I direct your attention to article II.
In article II, Judge Porteous is accused of using his power and prestige of Federal office to assist bail bondsmen in making relationships and acting corruptly. All right, I understand that. I don't think it is an impeachable offense, seeing that ``corruption'' is the exact word Madison rejected. But still, that is a stand-alone issue. You can make a decision if that happened. I will simply say--because I will not argue the merits at this time; I was told to argue the motions--that we have very strong disagreements with the factual representations made by the House. But that is one of the claims in article II. In the same article, he is charged with knowing that Louis Marcotte, a bail bondsman from Gretna, LA, lied to the FBI in an interview.
Those are two very distinct charges. One is saying that he essentially procured someone to testify or make statements falsely, and one is that he used his office to assist in a corrupt relationship. As you can imagine, if you were standing here in my place, could you defend against both those points with the same argument? I don't think so. Those two points raise two different issues. They actually refer to two different issues in the Criminal Code.
What I am asking from you, with all due respect, is to give this judge the process you would want for yourself if, God forbid, you were accused of anything like what the Judge is accused of. Would it be fair, if you stood here accused, to have the House say: You know what, we don't have to separate allegations; we can just pile them all together because, after all, they have one thing in common: Judge Porteous.
That is not enough.
We have submitted a motion that showed no discernible connection between some of these aggregated claims, and we will leave it to that because we have limited time, and I know the Members of this body have somewhere to go, and I will try to wrap up as quickly as possible. I would simply note on the Skilling issue that if you listen carefully, the House, on Skilling, said that it is not a problem after Skilling because you can read in a kickback scheme into these articles. If you want to, you could read these facts and say: Well, that is a kickback, so Skilling applies.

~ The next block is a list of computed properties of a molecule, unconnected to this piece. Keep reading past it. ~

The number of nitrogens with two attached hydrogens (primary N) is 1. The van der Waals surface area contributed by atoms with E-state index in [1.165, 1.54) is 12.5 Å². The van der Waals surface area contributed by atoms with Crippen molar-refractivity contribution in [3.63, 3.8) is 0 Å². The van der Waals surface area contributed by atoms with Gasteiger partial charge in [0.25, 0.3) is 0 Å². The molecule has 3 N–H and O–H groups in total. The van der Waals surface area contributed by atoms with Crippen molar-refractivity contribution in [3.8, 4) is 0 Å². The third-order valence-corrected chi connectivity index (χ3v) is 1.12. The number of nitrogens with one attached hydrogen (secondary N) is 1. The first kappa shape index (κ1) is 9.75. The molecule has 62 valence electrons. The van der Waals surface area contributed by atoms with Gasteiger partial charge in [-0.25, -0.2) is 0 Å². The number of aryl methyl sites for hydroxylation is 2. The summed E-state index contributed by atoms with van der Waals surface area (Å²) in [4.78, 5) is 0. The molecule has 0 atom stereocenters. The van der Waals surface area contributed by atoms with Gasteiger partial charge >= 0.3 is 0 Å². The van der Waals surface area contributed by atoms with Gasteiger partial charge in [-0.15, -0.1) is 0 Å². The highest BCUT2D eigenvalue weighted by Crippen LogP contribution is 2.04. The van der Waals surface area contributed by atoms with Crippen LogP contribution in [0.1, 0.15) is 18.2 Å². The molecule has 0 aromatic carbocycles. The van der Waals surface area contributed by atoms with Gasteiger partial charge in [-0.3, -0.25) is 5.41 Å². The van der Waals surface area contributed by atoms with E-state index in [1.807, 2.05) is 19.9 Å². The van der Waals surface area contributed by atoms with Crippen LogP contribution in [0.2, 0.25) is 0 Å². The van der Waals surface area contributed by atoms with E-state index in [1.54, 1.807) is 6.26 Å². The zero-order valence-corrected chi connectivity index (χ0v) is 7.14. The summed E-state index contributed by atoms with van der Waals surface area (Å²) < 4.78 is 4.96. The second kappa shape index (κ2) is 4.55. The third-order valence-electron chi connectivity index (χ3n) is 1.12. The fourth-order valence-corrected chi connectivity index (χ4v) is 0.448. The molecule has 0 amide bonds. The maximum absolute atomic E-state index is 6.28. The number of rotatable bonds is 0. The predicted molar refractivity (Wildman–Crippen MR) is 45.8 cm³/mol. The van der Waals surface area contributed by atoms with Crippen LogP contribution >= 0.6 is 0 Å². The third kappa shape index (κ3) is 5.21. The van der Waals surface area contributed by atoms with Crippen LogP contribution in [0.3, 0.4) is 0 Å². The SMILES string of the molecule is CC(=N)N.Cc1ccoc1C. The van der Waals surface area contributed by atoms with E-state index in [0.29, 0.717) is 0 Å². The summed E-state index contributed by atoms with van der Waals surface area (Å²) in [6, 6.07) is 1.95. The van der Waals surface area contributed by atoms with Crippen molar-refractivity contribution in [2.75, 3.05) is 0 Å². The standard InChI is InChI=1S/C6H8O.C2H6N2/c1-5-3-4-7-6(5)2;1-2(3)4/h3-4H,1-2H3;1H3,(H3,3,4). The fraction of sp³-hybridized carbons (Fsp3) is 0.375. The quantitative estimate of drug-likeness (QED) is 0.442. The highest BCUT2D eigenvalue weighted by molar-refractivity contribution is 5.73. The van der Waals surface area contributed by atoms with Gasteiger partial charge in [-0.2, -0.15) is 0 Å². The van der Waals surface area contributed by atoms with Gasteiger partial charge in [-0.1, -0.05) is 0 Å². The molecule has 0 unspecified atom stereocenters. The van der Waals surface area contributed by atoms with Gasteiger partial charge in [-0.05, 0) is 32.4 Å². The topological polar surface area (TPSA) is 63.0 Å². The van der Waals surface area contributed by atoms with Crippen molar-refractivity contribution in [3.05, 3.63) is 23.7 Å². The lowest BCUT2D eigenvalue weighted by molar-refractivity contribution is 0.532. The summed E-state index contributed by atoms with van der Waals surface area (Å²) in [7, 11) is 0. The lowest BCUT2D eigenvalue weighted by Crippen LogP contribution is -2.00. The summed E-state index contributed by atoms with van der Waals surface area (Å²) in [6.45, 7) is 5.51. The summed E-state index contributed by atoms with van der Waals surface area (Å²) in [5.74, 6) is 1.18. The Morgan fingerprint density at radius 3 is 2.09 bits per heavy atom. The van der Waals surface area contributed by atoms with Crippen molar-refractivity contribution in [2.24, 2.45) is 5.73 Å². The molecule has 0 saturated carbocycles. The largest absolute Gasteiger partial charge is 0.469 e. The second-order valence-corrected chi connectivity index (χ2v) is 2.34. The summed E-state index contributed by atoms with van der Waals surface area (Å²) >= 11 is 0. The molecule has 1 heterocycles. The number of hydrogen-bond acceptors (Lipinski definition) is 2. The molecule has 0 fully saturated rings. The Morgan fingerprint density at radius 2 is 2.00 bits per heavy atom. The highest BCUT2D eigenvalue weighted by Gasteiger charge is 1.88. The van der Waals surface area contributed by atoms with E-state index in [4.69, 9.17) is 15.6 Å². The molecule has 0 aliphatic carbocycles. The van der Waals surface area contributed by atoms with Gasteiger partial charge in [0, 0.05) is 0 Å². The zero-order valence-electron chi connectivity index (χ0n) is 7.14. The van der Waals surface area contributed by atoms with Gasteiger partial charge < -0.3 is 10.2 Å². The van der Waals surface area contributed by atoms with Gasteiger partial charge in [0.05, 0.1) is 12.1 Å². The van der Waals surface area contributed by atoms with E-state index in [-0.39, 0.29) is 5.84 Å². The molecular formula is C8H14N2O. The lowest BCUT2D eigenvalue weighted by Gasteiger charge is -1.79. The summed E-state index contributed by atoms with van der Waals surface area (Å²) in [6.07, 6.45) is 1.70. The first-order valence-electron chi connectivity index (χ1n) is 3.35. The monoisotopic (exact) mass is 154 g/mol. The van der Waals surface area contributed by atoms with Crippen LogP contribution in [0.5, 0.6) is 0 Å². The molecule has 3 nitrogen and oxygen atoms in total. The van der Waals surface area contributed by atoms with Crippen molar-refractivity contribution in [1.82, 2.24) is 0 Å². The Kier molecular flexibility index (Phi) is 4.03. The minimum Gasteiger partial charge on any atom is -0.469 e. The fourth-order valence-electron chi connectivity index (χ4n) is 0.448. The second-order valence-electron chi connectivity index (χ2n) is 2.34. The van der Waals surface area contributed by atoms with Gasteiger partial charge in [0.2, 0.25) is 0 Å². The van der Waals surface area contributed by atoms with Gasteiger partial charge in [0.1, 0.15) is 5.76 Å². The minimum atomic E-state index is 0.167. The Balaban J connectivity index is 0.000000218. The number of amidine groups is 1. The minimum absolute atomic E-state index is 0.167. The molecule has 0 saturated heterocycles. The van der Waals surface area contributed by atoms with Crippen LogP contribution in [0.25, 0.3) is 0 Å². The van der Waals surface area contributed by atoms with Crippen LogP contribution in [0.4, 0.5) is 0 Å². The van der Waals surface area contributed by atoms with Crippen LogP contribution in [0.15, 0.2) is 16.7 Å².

Isn't the danger to that argument obvious? The Senate would be changing an Article of Impeachment. That is what they are being invited to do. The House of Representatives has the sole authority and obligation to define what it is that a judge should be removed for. It is not just their power, it is their obligation. Now the House says: Look, we are given great discretion to give you whatever we want. No one tells us what has to be in an article. We can do it because we have the authority to do it. That is true. And the Constitution gives you great authority to turn down an article from the House of Representatives. That is what you can do.
So this idea that the House would produce four articles that don't even mention bribery or kickbacks but that you can read it into those articles is unbelievably dangerous. It means you could get any article and transform it here on the floor of the Senate. You could remove someone for something the House Members did not agree should be submitted to you. Isn't that danger obvious?
The House had the opportunity to state that there was a bribe or a kickback. Bribery is in the standard. It was used by the Framers. They rejected corruption, but they put bribery in. So the question is, Are you allowed to do a do-over here on the floor of the Senate and simply ask the Members of the Senate to make the article fit like it is close enough for jazz? That is not the standard under the Constitution.